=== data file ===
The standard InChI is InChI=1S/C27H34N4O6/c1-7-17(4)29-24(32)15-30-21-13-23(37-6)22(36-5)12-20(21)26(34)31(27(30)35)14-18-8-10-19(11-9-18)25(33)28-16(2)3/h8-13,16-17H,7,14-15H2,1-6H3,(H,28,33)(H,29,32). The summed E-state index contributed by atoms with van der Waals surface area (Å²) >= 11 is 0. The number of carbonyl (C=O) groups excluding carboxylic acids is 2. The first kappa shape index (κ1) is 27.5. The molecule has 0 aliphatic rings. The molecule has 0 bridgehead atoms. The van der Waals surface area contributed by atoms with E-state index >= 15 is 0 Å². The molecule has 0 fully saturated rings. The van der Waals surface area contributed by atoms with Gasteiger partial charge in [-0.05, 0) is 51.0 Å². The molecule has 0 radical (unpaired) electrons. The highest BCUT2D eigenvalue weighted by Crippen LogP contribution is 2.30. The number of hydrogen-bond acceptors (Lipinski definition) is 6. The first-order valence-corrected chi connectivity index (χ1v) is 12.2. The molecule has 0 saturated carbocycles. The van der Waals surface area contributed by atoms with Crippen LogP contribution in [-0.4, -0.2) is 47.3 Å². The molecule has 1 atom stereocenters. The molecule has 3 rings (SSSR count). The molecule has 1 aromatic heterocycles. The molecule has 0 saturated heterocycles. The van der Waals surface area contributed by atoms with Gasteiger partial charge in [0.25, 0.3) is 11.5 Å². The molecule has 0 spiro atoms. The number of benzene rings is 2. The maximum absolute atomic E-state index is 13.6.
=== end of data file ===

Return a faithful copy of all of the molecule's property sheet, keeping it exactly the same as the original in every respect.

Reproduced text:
The standard InChI is InChI=1S/C27H34N4O6/c1-7-17(4)29-24(32)15-30-21-13-23(37-6)22(36-5)12-20(21)26(34)31(27(30)35)14-18-8-10-19(11-9-18)25(33)28-16(2)3/h8-13,16-17H,7,14-15H2,1-6H3,(H,28,33)(H,29,32). The summed E-state index contributed by atoms with van der Waals surface area (Å²) >= 11 is 0. The number of carbonyl (C=O) groups excluding carboxylic acids is 2. The first kappa shape index (κ1) is 27.5. The molecule has 0 aliphatic rings. The molecule has 0 bridgehead atoms. The van der Waals surface area contributed by atoms with E-state index >= 15 is 0 Å². The molecule has 0 fully saturated rings. The van der Waals surface area contributed by atoms with Gasteiger partial charge in [-0.05, 0) is 51.0 Å². The molecule has 0 radical (unpaired) electrons. The highest BCUT2D eigenvalue weighted by Crippen LogP contribution is 2.30. The number of hydrogen-bond acceptors (Lipinski definition) is 6. The first-order valence-corrected chi connectivity index (χ1v) is 12.2. The molecule has 0 saturated carbocycles. The van der Waals surface area contributed by atoms with Crippen LogP contribution in [-0.4, -0.2) is 47.3 Å². The molecule has 1 atom stereocenters. The molecule has 3 rings (SSSR count). The molecule has 1 aromatic heterocycles. The molecule has 0 saturated heterocycles. The van der Waals surface area contributed by atoms with Gasteiger partial charge in [0.25, 0.3) is 11.5 Å². The molecule has 0 spiro atoms. The number of benzene rings is 2. The maximum absolute atomic E-state index is 13.6.